Ivan: It's a joint of the current era and it's sub-era, Prisoners. Prisoners was initially meant to be an album on its own, but since Ominous was delayed indefinitely through time, we've decided to turn it all into one album. The tracks for Prisoners are also significantly different in nature to the rest of the album. They breathe release rather than gloom, an opposite side of it all.
T.V.: Interesting approach and of course it's easy for you to determine which tracks are from which album, but without giving it a proper listen a couple of times the listener might be confused which track is from which album?
Ivan: It's true but I consider that beautiful. One should explore and be rewarded for it. Why end up in something stale? Do something different all the time, even if it's just a small change. Now you understand why we're not a "safe ticket". It's not a sin to force your listeners to properly listen for a better understanding of the material. Then again, you shouldn't apply these tactics if you wanna be released and be successful.
T.V.: I see, the one can always expect surprises from Kult Of Red Pyramid. For what I know Ominous + Prisoners was released only in digital format, is there a chance to get a physical copy, vinyl or CD?
Ivan: Nope. We're not planning physical releases anymore, not by a long shot. Even the digital was pirated almost right away and you can understand the kind of damage it does to a self-released artist, especially these days. An artist which cannot benefit from live shows to add up anything from lost sales. This is not a time or the place to live your dreams. Unfortunately that's a thing of the past. Your dreams won't pay your bills, life goes on.
T.V.: Yeah, you're not the only one telling me this. Now, as the new album, Vagrant, is already announced, can you give me a bit of an insight into it with some details?
Ivan: It'll incorporate more industrial (in a good way,  a proper way) without the euro-dance "trumpets". Besides that, it explores new themes lyrics-wise, with a lot of them being not directly personal. The first track we made available for streaming, "Lakeview Hotel", offers a great insight of what it'll be like musically.

T.V.: Is the album already completed? How many tracks will be there and when it's the release date set or at least planned?
Ivan: No estimated times of arrival anymore, it'll grow with time. Also, as opposed to our notorious history of releasing and teasing all the time, we won't be pushing the album out in chunks. It'll be out when it's out. Whoever holds the real interest for what we do will wait for it and the final reward will offer a better value. The hyper-production times are best left behind. There's nothing sweet in constant delivery these days. You make the listeners not actually listening and you can't fight your way out of it because their heads are full of constant media downpour from all sides.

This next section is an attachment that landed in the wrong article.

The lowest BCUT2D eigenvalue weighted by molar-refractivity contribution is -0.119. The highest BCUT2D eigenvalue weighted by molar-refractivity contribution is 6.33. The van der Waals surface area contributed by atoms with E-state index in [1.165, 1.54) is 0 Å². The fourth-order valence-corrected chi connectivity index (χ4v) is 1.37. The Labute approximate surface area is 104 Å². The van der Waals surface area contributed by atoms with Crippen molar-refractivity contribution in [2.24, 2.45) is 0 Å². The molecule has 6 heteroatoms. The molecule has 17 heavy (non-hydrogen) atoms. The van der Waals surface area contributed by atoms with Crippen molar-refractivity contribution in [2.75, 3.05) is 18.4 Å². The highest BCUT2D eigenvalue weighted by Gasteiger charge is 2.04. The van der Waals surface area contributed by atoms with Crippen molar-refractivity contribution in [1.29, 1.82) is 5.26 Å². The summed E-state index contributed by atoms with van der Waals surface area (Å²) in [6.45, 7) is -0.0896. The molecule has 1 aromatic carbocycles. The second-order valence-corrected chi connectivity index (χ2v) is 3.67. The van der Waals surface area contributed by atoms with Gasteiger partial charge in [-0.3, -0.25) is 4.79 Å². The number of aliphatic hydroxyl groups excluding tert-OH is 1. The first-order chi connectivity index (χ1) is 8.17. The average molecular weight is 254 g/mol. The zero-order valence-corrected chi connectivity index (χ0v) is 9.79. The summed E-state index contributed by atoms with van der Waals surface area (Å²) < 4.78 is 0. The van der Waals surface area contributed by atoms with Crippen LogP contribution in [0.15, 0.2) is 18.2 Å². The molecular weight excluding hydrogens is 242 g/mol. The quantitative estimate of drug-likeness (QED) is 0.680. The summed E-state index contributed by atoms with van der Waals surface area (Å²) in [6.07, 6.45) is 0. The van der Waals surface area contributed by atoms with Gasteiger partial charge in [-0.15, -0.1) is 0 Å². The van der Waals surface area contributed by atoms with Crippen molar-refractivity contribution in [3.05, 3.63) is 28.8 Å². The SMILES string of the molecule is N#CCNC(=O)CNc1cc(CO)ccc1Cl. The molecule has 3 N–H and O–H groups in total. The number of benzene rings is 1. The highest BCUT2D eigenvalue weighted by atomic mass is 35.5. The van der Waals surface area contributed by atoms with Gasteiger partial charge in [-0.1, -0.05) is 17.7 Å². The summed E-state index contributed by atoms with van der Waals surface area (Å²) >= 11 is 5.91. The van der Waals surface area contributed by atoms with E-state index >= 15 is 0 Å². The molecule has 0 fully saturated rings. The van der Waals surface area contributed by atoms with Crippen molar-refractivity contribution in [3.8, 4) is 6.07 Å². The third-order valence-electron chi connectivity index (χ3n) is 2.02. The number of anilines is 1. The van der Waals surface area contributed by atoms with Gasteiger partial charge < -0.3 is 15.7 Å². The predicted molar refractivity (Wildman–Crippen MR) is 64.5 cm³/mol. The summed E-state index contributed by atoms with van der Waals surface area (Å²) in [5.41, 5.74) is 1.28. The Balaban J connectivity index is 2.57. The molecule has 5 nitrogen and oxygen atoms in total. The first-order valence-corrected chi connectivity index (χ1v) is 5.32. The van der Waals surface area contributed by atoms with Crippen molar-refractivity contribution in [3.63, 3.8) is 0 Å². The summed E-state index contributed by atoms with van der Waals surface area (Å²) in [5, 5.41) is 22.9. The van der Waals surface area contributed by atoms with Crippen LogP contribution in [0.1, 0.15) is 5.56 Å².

T.V.: Fair enough! I know that you avoid your music to be put in any specific genre, but yet you invented some interesting descriptions like "neo-doom" or "crossgenre goth"...
Ivan: If people fail to identify you, it creates a problem in your career. Not all people, but most for sure. To coin a description ourselves is partially a joke and to confidently say we're unique would also be a joke - but it wouldn't be entirely untrue.
T.V.: What about the lyrics of yours? What are the topics that most interests you to write about? Any special messages within them that you want to deliver to your listeners and fans?
Ivan: Our lyrics are exclusively drowned in metaphors although they do sometimes seem clear and/or straightforward at first glance. One cannot say without a cringe that there's a devil on your shoulder "helping" you write this stuff (as in the Broken Mirror track lyrics), but it's true to an extent. A lot of the songs view/interpret the text from another person's point of view, a fictitious someone playing a particular role - someone that could be you or me. I guess it's a form of escape, a deliverance of some kind that in the end helps you in surviving another day, so to say. They're all basically stories on the "knife edge of agonizing decisions", never to be taken lightly.
T.V.: Absolutely. And what inspires you the most? Recent things that are going on in the world?
Ivan: Not really. We try to stay away from global themes, although that was Void.Inject's (our previous side project) job for some time. As for me, a lot of things affect me. You could say I'm a bit over-sensitive, sometimes even giving too much attention to something that's doesn't deserve it in the long run. So there's always something to write about. As for global themes, they're raped all too much these days so incorporating them would be unwise, to say the least.
T.V.: I don't think that I ever came along an explanation of the name Kult Of Red Pyramid. What's the real meaning and how did you came up with it?
Ivan: It's connected with Silent Hill. We're big Silent Hill fans, huge actually. As we evolved through time, since 2007, we were stuck by that name.
T.V.: Tell me which instruments and machinery/programs you use to create your music most likely?
Ivan: We went full-on digital/controller-wise a long time ago. Previously we were using different live instruments and synths. We're using Presonus in the studio.